OUTDOOR NOTES / RICH ROBERTS : Lower Owens River Has Unexpected Advantage

The special catch-and-release wild-trout fishing regulations applied to a section of the Lower Owens River north of Bishop this year have led to a surprising discovery.

"The lower (water) flows in the Lower Owens have been a benefit to the fish population," says John Deinstadt, chief of the California Department of Fish and Game's wild-trout program. "This is a case where the drought has been better for the fish."

Deinstadt based his opinions on recent electroshocking surveys that will help to determine optimum regulations. Evidence indicates that the lower flows, that are the product of the drought, have allowed stream vegetation to survive, meaning more forage for fish, as well as more spawning areas.

"Conditions there for (German) brown trout now seem prime," Deinstadt said. "I'd say that two or three years into the drought, the population began to build into what we have now."

The regulations had little to do with the phenomenon, but brought Deinstadt's attention to it. Unfortunately, his information on other prime fisheries is usually limited to angler surveys, which have been hit and miss.

The DFG has survey boxes at several fisheries around the state, placed where a fisherman will pass on his way out. The information is evaluated by the DFG to shape its management plans.

But only a few fishermen take the time. Example: Only 100 forms were turned in on the Upper Owens River in 1991, 149 in 1990--small percentages of the actual number of anglers. Creel censuses by DFG personnel are better, but staff is limited, so the department must rely on the anglers themselves.

With that limited input, Deinstadt's report on fishing success in California wild-trout waters in '90-91 is somewhat inconclusive but indicates that--unlike in the Lower Owens--all is not well.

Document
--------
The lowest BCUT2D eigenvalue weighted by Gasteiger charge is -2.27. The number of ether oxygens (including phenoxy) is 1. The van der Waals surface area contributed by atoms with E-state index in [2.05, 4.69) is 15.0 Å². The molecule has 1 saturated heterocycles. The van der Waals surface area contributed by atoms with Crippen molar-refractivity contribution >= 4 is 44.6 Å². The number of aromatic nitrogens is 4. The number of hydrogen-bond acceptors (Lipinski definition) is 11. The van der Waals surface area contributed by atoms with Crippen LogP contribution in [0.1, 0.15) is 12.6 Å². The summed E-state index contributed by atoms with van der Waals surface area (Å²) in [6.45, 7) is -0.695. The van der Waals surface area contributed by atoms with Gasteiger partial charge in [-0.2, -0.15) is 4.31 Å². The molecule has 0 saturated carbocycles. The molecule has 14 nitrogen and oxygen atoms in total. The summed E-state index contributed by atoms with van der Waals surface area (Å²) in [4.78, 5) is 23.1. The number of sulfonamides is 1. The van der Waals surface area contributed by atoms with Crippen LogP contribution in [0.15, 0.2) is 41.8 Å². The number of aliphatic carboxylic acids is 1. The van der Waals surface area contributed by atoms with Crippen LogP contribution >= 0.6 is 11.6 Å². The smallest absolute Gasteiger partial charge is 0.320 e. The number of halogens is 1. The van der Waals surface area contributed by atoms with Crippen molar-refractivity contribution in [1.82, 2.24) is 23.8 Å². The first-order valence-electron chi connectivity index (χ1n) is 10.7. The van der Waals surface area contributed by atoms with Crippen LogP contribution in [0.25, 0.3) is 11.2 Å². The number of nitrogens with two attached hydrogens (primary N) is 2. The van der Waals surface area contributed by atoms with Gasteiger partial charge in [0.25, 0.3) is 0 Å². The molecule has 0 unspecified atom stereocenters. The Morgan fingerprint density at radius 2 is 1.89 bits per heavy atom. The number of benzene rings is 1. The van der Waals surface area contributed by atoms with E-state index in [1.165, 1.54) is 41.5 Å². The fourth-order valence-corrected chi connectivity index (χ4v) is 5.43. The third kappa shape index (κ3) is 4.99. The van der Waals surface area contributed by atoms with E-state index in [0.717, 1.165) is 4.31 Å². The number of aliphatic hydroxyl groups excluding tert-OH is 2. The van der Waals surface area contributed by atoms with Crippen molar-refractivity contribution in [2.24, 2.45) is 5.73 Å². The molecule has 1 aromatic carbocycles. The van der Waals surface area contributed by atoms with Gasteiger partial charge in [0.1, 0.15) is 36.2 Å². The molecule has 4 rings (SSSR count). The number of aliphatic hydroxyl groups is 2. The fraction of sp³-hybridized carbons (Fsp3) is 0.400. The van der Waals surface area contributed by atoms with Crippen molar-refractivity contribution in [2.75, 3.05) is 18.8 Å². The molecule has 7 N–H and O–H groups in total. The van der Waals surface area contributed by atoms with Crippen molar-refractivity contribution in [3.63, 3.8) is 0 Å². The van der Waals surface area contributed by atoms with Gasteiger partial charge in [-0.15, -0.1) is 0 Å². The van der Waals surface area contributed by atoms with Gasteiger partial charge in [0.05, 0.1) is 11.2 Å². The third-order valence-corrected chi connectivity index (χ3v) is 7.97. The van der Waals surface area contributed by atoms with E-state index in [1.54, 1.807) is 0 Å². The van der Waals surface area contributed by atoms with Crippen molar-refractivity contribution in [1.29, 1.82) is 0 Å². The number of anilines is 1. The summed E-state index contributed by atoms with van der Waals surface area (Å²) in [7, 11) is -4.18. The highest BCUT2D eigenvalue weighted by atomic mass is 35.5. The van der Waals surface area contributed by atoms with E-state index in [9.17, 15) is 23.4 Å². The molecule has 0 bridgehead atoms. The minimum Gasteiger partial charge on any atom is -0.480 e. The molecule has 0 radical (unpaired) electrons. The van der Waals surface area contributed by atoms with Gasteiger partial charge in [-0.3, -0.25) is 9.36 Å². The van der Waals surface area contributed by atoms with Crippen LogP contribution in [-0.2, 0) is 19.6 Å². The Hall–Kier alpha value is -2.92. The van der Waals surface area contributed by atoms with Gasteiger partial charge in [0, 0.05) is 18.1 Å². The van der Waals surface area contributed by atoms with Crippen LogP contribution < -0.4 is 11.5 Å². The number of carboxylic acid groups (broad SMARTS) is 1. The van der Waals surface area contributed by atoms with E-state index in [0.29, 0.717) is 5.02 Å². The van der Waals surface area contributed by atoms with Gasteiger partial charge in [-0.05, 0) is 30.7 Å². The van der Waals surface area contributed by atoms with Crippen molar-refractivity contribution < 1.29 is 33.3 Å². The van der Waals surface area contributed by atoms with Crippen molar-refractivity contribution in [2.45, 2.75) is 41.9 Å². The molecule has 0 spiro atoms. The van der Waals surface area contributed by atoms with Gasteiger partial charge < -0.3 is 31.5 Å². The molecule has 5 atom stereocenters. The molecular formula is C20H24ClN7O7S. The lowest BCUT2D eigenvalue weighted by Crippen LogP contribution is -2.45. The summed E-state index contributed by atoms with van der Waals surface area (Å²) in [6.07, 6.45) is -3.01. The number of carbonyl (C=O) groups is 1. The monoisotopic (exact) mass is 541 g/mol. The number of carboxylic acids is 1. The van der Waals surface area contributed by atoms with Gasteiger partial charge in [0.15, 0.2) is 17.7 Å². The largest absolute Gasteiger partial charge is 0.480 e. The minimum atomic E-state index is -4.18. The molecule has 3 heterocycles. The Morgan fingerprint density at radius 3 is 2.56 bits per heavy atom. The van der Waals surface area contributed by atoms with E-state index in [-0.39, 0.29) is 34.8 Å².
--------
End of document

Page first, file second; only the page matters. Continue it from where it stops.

He wrote: "The Upper Owens has not . . . lived up to its reputation as a trophy trout fishery during the past two seasons . . . (and) the wild brown trout population in (Crowley Lake) appears appreciably smaller."

Deinstadt's theory is that the drought "may have had a negative impact on the spawning run," leaving the Lower Owens an anomaly. He doesn't recommend low flows elsewhere.


SALT WATER--With very few exceptions, the Southland fleet has gone to the bottom . . . for rockfish and rock cod that is. Cold weather and subsequent cold water have sent the warmer-water species south and west for the winter. Anglers are having little trouble filling their sacks with the sluggish, but tasty, fish.

Cabo San Lucas: Fishing at the Gordo Bank has improved, which means a shorter boat ride for those in San Jose del Cabo who had been making the hours-long trip past Cabo to the Pacific, where a steady dorado and fair marlin bite are still in progress. At the Gordo, wahoo strikes are common but catches aren't. The razor-toothed fish are cutting through all but the strongest wire leaders. Those being caught are averaging 40-60 pounds.

San Diego long-range: Yellowfin tuna, wahoo, dorado and yellowtail are being taken at the banks off the southern Baja coast. Yosh Fukubayashi of Commerce caught 110-pound yellowfin during a 10-day trip aboard the Royal Star.

HUNTING--Geese were a virtual no-show for opening day of the first half of the waterfowl season in October at the state-owned Imperial Wildlife Area in Niland, but that changed dramatically since the second half began earlier this month. IWA Manager Chris Gonzales estimates the number of Ross and lesser snow geese--and, to a lesser extent, Canada geese--currently using the 8,134-acre facility at about 20,000. About 25,000 ducks are on the Wister Unit of the area, compared to 6,000 in October. The hunter success ratio has improved accordingly.

BASS FISHING--Bob Crupi, who represented California in Bassin' magazine's national fish-off this year, has produced a video, "Bodacious Bass." Information: (805) 257-0860. . . . The International Game Fish Assn. is offering membership in the "IGFA 10-Pound Bass Club" to anyone landing a largemouth that big. Registration is $25 and includes a patch. A fish need not be killed and no line sample is required. Details: (305) 941-FISH.

JURISPRUDENCE--Three Shasta County hunters who poached five Rocky Mountain elk last December plea-bargained guilty to felony conspiracy and will be sentenced Jan. 25. In lieu of incarceration for up to three years, the five could be fined up to $5,000 each and sentenced to 1,000 hours of community wildlife work. . . . In Wyoming, a jury found a Cody bowhunter guilty of taking a trophy elk illegally. Gary Vorhies' kill scored 365 on the Boone and Crockett and Pope and Young systems, and he entered it in several contests, winning one and placing second and third in others. Authorities determined his photos verified that he had killed it while trespassing without a proper license on the Two Dot Ranch, not where he said he had killed it. He was fined $3,754 and given 45 days in jail.

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